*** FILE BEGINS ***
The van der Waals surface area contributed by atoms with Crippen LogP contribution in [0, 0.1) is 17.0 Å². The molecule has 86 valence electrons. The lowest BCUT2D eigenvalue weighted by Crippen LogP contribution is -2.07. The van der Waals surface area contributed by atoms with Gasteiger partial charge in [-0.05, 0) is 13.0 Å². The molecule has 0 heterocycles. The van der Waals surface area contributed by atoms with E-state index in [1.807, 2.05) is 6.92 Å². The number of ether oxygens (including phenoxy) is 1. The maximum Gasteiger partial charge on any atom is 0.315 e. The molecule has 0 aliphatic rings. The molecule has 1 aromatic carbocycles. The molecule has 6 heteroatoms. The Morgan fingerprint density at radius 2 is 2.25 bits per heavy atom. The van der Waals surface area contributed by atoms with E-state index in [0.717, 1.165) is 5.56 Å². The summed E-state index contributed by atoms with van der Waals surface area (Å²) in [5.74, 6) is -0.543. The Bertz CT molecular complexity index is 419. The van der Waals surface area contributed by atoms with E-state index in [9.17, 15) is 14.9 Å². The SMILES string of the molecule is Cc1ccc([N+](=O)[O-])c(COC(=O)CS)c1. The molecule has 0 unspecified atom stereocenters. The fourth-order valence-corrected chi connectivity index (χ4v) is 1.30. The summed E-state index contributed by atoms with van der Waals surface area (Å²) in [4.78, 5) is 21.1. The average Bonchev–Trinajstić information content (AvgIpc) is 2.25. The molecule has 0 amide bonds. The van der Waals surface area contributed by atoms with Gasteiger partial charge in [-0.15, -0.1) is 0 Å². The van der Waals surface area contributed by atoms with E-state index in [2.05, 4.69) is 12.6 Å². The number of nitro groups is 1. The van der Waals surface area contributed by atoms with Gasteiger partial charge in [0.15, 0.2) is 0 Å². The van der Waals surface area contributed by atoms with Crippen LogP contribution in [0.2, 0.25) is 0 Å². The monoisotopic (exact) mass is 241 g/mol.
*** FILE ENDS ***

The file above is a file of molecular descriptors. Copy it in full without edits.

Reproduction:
The van der Waals surface area contributed by atoms with Crippen LogP contribution in [0, 0.1) is 17.0 Å². The molecule has 86 valence electrons. The lowest BCUT2D eigenvalue weighted by Crippen LogP contribution is -2.07. The van der Waals surface area contributed by atoms with Gasteiger partial charge in [-0.05, 0) is 13.0 Å². The molecule has 0 heterocycles. The van der Waals surface area contributed by atoms with E-state index in [1.807, 2.05) is 6.92 Å². The number of ether oxygens (including phenoxy) is 1. The maximum Gasteiger partial charge on any atom is 0.315 e. The molecule has 0 aliphatic rings. The molecule has 1 aromatic carbocycles. The molecule has 6 heteroatoms. The Morgan fingerprint density at radius 2 is 2.25 bits per heavy atom. The van der Waals surface area contributed by atoms with E-state index in [0.717, 1.165) is 5.56 Å². The summed E-state index contributed by atoms with van der Waals surface area (Å²) in [5.74, 6) is -0.543. The Bertz CT molecular complexity index is 419. The van der Waals surface area contributed by atoms with E-state index in [9.17, 15) is 14.9 Å². The SMILES string of the molecule is Cc1ccc([N+](=O)[O-])c(COC(=O)CS)c1. The molecule has 0 unspecified atom stereocenters. The fourth-order valence-corrected chi connectivity index (χ4v) is 1.30. The summed E-state index contributed by atoms with van der Waals surface area (Å²) in [4.78, 5) is 21.1. The average Bonchev–Trinajstić information content (AvgIpc) is 2.25. The molecule has 0 amide bonds. The van der Waals surface area contributed by atoms with Gasteiger partial charge in [-0.15, -0.1) is 0 Å². The van der Waals surface area contributed by atoms with E-state index in [2.05, 4.69) is 12.6 Å². The number of nitro groups is 1. The van der Waals surface area contributed by atoms with Gasteiger partial charge in [0.15, 0.2) is 0 Å². The van der Waals surface area contributed by atoms with Crippen LogP contribution in [0.2, 0.25) is 0 Å². The monoisotopic (exact) mass is 241 g/mol.